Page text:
entropy means disorder or uncertainty

If you select 8 characters from a set of 64 possible your entropy is:

2^6 (6 bits) == 64 
6 * 8 = 48 bits of entropy

for the same entropy from words selected from 2048 words you need:

2^11 = 2048 bits
4 * 11 = 44 bits
5 * 11 = 55 bits

Choosing 1 word is equivlant to 48 coin flips

The more an attacker knows about the password the less the entropy

If she knows the password is 8 characters long chosen from a possible 64 and that the third letter is 3, the entropy is 6 * 7 = 42 bits

if John cherry picks a password, say 100,000 common words and names come in 100,000 variations. That is 100 billion passwords corresponding to 37 bits of entropy. A high end pc will take a few days to perform the brute force.

If a truly random password is chosen: it would take around 2000 days to crack.

Password encrypted backups have issues:

  • More things to secure - backup file and password
  • Forgotten passwords - rarely used passwords will be forgotten
  • Technology advances - passwords can be cracked faster
  • Randomness is hard for a human

Hierachical Deterministic Wallets#

BIP 32

If all private keys generated were generated from a single random number - called a random seed - the whole wallet could be backed up by writing down the seed phrase and store it in a safe place.

BIP 44

Organising keys based on their purpose. A _master private key _ is the key that all others are derived from.

The master extended private key is derived from the seed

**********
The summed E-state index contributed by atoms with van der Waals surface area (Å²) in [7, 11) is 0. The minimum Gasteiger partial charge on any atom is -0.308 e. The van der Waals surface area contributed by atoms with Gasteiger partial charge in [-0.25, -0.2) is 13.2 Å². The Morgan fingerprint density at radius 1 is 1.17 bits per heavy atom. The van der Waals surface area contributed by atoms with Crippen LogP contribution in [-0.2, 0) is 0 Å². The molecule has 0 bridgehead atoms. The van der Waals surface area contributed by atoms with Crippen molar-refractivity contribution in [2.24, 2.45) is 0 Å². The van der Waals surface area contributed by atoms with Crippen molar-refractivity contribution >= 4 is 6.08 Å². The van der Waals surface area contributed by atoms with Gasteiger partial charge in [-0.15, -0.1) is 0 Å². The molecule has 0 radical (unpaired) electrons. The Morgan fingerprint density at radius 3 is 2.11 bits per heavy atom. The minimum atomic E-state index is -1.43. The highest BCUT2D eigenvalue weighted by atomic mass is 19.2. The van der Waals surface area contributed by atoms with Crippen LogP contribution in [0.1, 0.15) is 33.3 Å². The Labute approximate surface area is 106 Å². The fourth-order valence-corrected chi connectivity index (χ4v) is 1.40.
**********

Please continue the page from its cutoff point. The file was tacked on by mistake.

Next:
An xprv extended prviate key contains 2 items: private key and chain code

A random seed 128 or 256 bits - is hashed with HMAC-SHA512 is split into the left 256 bits - the master private key and the right 256 bits - the chain code.

HMAC - Hash-based Message Authentication Code

You have created an HD wallet - the minimum you need to back it up is the seed The key paths are standardised if you know the seed apparently.

The seed is 16 bytes (128 bit) - 32 hex digits

Write down the seed once and lock it in a safe. Problem again is if you make a mistake.

BIP39 - Mnemonic sentences

You can display the seed as a sequence of 12 words

Seed: 16432a207785ec5c4e5a226e3bde819d
Mnemonic: bind bone marine upper gain comfort defense dust hotel ten parrot depend

This encodes the seed in a more readable way. All private keys can be regenerated from the seed.

There are 2048 words in a wordlist

More info in the book about seeds

Extended Public Keys#

It gets hectic now but this is how addresses can be created for online stoes…I think.

Public key math#

It gets hectic…elliptic curve etc

5. Transactions#

Transactions must replace the email system - so anyone can view transactions and verify them.

Lisa prevents cheatings by:

  • verifying digital signatures
  • checking public key hash balances before confirming a payment

Problems:

  • Ledger is growing - each check becomes more time consuming
  • 2 seperate addresses must be combined to make bigger payments
  • Trust in Lisa is dropping

Minimise the Need for Trust#

Allow anyone to verify transactions. Wallets will now create transactions - instead of sending emails.

John scans the payment QR code and the wallet creates the transaction.

Transaction contains:

  • where to send the money
  • what money to spent (UTXO’s) - unspent transaction outputs

3 phases:

  1. Create
  2. Confirm
  3. Verify

Creating the Transaction#

John has 2 UTXO’s with 8CT and 5CT. A transaction input referencing the 2 transactions - a txid. The txid - is it’s double SHA256 hash - to apparently prevent a length extension attack.

The 2 inputs: